The Church also knows that poverty can exist as a virtue, to be cultivated and chosen freely, as so many saints have done. Poverty can likewise exist as indigence, often due to injustice or selfishness, marked by hunger and need, and as a source of conflict. In her proclamation of God’s word, the Church knows that a “virtuous circle” must be promoted between the poverty which is to be chosenand the poverty which is to be combated; we need to rediscover “moderation and solidarity, these values of the Gospel that are also universal … This entails decisions marked by justice and moderation”.
 Propositio 11.
 Cf. Benedict XVI, Encyclical Letter Deus Caritas Est (25 December 2005), : AAS 98 (2006), 236-237.
 Propositio 11.
 Benedict XVI, Homily (1 January 2009): Insegnamenti V, 1 (2009), 236-237.
108 Engagement with the world, as demanded by God’s word, makes us look with new eyes at the entire created cosmos, which contains traces of that word through whom all things were made (cf. Jn 1,2). As men and women who believe in and proclaim the Gospel, we have a responsibility towards creation. Revelation makes known God’s plan for the cosmos, yet it also leads us to denounce that mistaken attitude which refuses to view all created realities as a reflection of their Creator, but instead as mere raw material, to be exploited without scruple. Man thus lacks that essential humility which would enable him to see creation as a gift from God, to be received and used in accordance with his plan. Instead, the arrogance of human beings who live “as if God did not exist” leads them to exploit and disfigure nature, failing to see it as the handiwork of the creative word. In this theological context, I would like to echo the statements of the Synod Fathers who reminded us that “accepting the word of God, attested to by Scripture and by the Church’s living Tradition, gives rise to a new way of seeing things, promotes an authentic ecology which has its deepest roots in the obedience of faith … [and] develops a renewed theological sensitivity to the goodness of all things, which are created in Christ”. We need to be re-educated in wonder and in the ability to recognize the beauty made manifest in created realities.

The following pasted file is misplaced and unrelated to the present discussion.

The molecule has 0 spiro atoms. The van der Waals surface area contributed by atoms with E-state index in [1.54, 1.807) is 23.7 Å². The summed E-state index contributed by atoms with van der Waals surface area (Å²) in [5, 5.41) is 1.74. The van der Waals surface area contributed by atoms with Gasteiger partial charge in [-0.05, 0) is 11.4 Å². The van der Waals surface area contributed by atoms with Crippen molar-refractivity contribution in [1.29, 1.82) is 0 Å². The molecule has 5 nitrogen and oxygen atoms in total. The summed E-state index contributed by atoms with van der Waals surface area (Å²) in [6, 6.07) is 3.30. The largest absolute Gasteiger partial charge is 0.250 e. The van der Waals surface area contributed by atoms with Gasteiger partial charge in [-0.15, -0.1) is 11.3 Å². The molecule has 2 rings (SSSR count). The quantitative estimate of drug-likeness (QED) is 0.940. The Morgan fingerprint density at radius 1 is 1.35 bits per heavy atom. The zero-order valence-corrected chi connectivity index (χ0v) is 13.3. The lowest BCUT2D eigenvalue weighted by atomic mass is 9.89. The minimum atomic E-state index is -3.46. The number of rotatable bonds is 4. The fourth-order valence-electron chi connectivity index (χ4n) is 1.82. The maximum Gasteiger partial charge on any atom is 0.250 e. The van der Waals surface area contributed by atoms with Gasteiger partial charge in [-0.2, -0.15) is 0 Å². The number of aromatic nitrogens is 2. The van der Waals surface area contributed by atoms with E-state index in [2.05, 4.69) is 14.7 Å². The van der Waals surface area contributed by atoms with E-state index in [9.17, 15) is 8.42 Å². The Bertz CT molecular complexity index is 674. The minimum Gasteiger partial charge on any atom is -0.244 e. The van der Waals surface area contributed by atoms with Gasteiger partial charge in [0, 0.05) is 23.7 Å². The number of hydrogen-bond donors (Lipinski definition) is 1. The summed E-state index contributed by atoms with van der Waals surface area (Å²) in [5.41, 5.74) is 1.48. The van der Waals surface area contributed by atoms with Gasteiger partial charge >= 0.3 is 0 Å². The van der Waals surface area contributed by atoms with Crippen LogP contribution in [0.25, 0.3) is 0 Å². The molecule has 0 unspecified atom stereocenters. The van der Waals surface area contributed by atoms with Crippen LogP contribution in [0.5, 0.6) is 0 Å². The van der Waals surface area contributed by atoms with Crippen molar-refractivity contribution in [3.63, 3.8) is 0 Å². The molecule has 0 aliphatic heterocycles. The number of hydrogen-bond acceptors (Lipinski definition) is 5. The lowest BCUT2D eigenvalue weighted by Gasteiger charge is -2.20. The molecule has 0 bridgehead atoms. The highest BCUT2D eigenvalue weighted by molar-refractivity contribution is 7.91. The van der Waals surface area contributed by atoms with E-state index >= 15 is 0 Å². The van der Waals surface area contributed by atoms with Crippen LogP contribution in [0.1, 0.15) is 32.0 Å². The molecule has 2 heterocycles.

Propositio 54.